Peeling Trees and Sustainability Practices - Part 1

Many people wonder how we get the bark off of trees, and whether we harm the trees in the process. In this two part series, we will talk about the process by which we peel the trees, how we source them, and the sustainability practices that we use when we harvest trees for their bark.

We peel three different trees for their bark: the Poplar tree for use in our Poplar Bark Baskets, the Birch tree for use in our Birch Bark frames, and the Bitternut Hickory tree, of which we use the inner bark to lace up the Poplar bark baskets.

Each year in the spring, when the trees start putting out leaves after their winter dormancy, simple sugars and other nutrients that were stored in the roots are transported to the new buds in the canopy. As the leaves develop, photosynthesis begins and new growth starts in the trunk and the branches. This new growth appears as a slime like layer between the bark and the wood.  For a short time, the bark is not adhered to the trunk of the tree. This is why we are able to peel the bark off of the tree.

Our peeling season usually starts in early May with the Bitternut Hickory. We cut the tree down and take it back to our shop. We then use a draw shave tool to shave the outer bark of the hickory off of the log. Once the outer bark is off, we can cut strips of the inner bark and easily peel it off of the wood. Check out our video here to see the process.

The peeling season continues with the Poplar tree. These trees get cut down and then bucked into logs which are the size of the baskets we wish to make from them. We use the bark from the base of the trunk all the way up to some of the smaller branches, which we use for utensil baskets. The logs are peeled in the woods, then taken back to the shop for the drying process before they can be made in to baskets. Here are some pictures of this process. You can find two videos of the process here and here.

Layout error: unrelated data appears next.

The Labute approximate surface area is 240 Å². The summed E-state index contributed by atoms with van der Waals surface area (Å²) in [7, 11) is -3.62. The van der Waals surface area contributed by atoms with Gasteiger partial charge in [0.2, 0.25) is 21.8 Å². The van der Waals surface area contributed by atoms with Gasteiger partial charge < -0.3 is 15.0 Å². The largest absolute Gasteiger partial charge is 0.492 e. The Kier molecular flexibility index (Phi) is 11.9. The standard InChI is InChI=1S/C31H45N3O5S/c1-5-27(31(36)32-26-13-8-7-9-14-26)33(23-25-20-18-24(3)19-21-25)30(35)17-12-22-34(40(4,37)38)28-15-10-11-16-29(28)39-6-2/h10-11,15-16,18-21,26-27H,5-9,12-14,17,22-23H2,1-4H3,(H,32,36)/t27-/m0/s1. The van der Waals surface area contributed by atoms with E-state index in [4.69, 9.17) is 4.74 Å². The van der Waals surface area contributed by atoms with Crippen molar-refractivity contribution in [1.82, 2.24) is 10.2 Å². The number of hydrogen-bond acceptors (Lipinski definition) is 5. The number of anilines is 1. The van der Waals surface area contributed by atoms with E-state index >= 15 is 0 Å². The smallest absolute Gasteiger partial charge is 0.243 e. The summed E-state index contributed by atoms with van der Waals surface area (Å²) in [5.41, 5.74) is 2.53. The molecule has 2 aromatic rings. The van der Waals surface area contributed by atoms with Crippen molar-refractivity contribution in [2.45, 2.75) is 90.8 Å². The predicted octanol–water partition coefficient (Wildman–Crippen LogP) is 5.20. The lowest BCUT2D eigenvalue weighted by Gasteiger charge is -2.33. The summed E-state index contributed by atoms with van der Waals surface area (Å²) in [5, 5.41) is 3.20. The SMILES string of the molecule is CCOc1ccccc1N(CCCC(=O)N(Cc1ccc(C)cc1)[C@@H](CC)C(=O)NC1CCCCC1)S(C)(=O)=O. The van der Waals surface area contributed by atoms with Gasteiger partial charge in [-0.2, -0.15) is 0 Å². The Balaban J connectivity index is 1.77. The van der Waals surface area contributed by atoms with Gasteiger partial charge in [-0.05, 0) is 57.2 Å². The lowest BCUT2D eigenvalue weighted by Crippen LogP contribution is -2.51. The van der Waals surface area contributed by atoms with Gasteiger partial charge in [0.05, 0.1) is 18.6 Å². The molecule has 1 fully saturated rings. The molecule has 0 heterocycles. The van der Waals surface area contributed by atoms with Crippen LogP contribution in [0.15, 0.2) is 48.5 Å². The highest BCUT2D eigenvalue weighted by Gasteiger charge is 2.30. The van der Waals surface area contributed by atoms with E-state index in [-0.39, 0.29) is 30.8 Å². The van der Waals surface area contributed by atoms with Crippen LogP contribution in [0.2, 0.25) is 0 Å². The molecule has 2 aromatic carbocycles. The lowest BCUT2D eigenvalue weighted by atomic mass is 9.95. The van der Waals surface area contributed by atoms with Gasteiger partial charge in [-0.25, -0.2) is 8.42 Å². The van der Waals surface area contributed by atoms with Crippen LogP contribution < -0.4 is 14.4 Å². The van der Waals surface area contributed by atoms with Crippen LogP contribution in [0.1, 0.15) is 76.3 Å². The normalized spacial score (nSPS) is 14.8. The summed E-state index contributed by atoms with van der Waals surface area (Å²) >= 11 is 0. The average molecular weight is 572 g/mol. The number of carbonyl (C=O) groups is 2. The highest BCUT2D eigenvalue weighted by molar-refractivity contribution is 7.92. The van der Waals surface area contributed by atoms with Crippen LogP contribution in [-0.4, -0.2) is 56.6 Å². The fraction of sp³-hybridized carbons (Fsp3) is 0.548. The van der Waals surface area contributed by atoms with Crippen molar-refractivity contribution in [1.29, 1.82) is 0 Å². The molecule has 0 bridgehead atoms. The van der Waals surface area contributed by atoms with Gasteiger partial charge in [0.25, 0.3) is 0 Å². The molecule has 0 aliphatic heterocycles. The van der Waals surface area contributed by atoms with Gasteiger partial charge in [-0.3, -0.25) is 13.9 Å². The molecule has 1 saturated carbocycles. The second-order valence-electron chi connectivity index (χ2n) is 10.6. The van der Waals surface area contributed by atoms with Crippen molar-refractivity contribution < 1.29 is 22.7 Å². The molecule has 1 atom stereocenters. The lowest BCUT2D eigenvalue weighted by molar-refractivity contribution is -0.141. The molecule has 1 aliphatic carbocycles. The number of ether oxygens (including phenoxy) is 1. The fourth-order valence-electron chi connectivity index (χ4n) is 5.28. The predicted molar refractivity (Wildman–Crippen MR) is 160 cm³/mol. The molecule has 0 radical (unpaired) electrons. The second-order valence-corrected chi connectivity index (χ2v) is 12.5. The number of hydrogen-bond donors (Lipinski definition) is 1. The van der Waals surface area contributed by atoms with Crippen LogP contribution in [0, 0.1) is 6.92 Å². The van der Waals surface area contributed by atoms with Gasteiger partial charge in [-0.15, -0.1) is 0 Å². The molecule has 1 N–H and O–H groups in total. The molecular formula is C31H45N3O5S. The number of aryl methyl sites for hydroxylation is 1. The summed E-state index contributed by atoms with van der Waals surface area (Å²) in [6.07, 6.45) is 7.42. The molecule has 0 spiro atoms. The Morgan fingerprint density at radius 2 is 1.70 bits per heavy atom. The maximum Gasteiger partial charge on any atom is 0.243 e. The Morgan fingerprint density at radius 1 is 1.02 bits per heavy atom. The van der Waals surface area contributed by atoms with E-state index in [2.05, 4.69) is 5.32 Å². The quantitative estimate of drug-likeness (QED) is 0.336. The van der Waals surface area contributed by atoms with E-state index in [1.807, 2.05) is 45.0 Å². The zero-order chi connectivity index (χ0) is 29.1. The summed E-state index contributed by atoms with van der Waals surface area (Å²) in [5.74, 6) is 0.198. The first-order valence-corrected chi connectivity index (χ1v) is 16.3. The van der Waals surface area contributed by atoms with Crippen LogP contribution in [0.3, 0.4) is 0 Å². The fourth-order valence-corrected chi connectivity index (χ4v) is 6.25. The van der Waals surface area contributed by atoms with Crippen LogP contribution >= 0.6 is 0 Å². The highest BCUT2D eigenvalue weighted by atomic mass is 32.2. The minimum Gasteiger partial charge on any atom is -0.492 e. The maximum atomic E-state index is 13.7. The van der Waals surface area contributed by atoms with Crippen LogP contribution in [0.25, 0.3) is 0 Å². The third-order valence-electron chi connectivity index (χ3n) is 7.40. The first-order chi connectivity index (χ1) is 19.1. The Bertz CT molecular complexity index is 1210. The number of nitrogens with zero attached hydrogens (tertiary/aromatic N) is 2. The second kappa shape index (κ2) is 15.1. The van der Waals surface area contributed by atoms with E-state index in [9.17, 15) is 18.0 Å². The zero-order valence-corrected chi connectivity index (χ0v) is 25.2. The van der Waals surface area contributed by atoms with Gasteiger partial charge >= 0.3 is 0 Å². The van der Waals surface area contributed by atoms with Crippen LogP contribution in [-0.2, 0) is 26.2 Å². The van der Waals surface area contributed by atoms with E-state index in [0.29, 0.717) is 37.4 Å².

Our peeling season ends in June with the Birch tree. These trees can be peeled while they are still standing or once they have been cut down and are laying on the ground. Using a very shallow cut, we can the birch bark off the tree, often in one whole piece. We roll these up to take back to the shop, then press them flat to keep them from curling as they dry. To see more of the process, check out our videos here and here.

   Even after 25 years of peeling bark from trees, we still are amazed at this annual phenomenon.

Check back soon for the second part of this series on how we source our trees and the sustainability practices we use.

Michelle Workowski